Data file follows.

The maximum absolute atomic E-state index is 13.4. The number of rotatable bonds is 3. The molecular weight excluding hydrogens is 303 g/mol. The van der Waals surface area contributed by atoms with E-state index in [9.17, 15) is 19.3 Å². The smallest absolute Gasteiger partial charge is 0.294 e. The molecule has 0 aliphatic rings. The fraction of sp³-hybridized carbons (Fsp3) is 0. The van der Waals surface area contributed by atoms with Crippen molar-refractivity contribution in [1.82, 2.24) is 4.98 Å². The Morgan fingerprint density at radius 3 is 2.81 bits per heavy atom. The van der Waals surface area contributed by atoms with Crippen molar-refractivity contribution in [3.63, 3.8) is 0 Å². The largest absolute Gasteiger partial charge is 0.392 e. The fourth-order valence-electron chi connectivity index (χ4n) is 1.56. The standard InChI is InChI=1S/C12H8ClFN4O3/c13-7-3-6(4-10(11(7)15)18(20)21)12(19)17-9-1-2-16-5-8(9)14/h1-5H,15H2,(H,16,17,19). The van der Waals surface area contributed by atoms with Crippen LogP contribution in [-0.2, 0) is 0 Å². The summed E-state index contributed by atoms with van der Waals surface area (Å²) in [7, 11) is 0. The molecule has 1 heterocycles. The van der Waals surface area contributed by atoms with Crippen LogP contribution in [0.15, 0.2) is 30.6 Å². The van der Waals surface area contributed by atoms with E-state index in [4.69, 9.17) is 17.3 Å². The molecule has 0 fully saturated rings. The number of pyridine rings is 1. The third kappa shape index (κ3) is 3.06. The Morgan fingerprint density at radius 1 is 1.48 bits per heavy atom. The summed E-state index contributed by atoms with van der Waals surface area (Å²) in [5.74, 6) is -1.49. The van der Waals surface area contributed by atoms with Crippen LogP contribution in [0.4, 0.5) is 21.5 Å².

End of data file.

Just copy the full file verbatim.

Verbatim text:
The maximum absolute atomic E-state index is 13.4. The number of rotatable bonds is 3. The molecular weight excluding hydrogens is 303 g/mol. The van der Waals surface area contributed by atoms with E-state index in [9.17, 15) is 19.3 Å². The smallest absolute Gasteiger partial charge is 0.294 e. The molecule has 0 aliphatic rings. The fraction of sp³-hybridized carbons (Fsp3) is 0. The van der Waals surface area contributed by atoms with Crippen molar-refractivity contribution in [1.82, 2.24) is 4.98 Å². The Morgan fingerprint density at radius 3 is 2.81 bits per heavy atom. The van der Waals surface area contributed by atoms with Crippen molar-refractivity contribution in [3.63, 3.8) is 0 Å². The largest absolute Gasteiger partial charge is 0.392 e. The fourth-order valence-electron chi connectivity index (χ4n) is 1.56. The standard InChI is InChI=1S/C12H8ClFN4O3/c13-7-3-6(4-10(11(7)15)18(20)21)12(19)17-9-1-2-16-5-8(9)14/h1-5H,15H2,(H,16,17,19). The van der Waals surface area contributed by atoms with Crippen LogP contribution in [-0.2, 0) is 0 Å². The summed E-state index contributed by atoms with van der Waals surface area (Å²) in [7, 11) is 0. The molecule has 1 heterocycles. The van der Waals surface area contributed by atoms with Crippen LogP contribution in [0.15, 0.2) is 30.6 Å². The van der Waals surface area contributed by atoms with E-state index in [4.69, 9.17) is 17.3 Å². The molecule has 0 fully saturated rings. The number of pyridine rings is 1. The third kappa shape index (κ3) is 3.06. The Morgan fingerprint density at radius 1 is 1.48 bits per heavy atom. The summed E-state index contributed by atoms with van der Waals surface area (Å²) in [5.74, 6) is -1.49. The van der Waals surface area contributed by atoms with Crippen LogP contribution in [0.4, 0.5) is 21.5 Å².